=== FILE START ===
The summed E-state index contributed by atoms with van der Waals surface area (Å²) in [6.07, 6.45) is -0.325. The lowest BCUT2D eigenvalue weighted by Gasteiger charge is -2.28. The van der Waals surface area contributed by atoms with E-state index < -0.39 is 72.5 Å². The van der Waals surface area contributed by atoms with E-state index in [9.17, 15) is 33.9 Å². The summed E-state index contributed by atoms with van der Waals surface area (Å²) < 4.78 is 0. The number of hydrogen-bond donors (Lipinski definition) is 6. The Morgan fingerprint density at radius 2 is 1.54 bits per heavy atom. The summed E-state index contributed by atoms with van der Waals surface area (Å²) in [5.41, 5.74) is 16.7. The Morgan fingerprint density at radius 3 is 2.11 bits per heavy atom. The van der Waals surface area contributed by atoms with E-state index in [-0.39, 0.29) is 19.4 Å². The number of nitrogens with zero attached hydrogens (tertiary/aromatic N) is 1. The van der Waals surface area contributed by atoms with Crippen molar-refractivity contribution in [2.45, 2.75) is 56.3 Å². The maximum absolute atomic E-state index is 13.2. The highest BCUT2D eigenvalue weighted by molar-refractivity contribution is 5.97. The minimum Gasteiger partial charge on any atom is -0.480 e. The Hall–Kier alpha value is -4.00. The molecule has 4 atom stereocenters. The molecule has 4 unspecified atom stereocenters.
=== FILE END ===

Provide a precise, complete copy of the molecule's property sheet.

The summed E-state index contributed by atoms with van der Waals surface area (Å²) in [6.07, 6.45) is -0.325. The lowest BCUT2D eigenvalue weighted by Gasteiger charge is -2.28. The van der Waals surface area contributed by atoms with E-state index < -0.39 is 72.5 Å². The van der Waals surface area contributed by atoms with E-state index in [9.17, 15) is 33.9 Å². The summed E-state index contributed by atoms with van der Waals surface area (Å²) < 4.78 is 0. The number of hydrogen-bond donors (Lipinski definition) is 6. The Morgan fingerprint density at radius 2 is 1.54 bits per heavy atom. The summed E-state index contributed by atoms with van der Waals surface area (Å²) in [5.41, 5.74) is 16.7. The Morgan fingerprint density at radius 3 is 2.11 bits per heavy atom. The van der Waals surface area contributed by atoms with E-state index in [-0.39, 0.29) is 19.4 Å². The number of nitrogens with zero attached hydrogens (tertiary/aromatic N) is 1. The van der Waals surface area contributed by atoms with Crippen molar-refractivity contribution in [2.45, 2.75) is 56.3 Å². The maximum absolute atomic E-state index is 13.2. The highest BCUT2D eigenvalue weighted by molar-refractivity contribution is 5.97. The minimum Gasteiger partial charge on any atom is -0.480 e. The Hall–Kier alpha value is -4.00. The molecule has 4 atom stereocenters. The molecule has 4 unspecified atom stereocenters.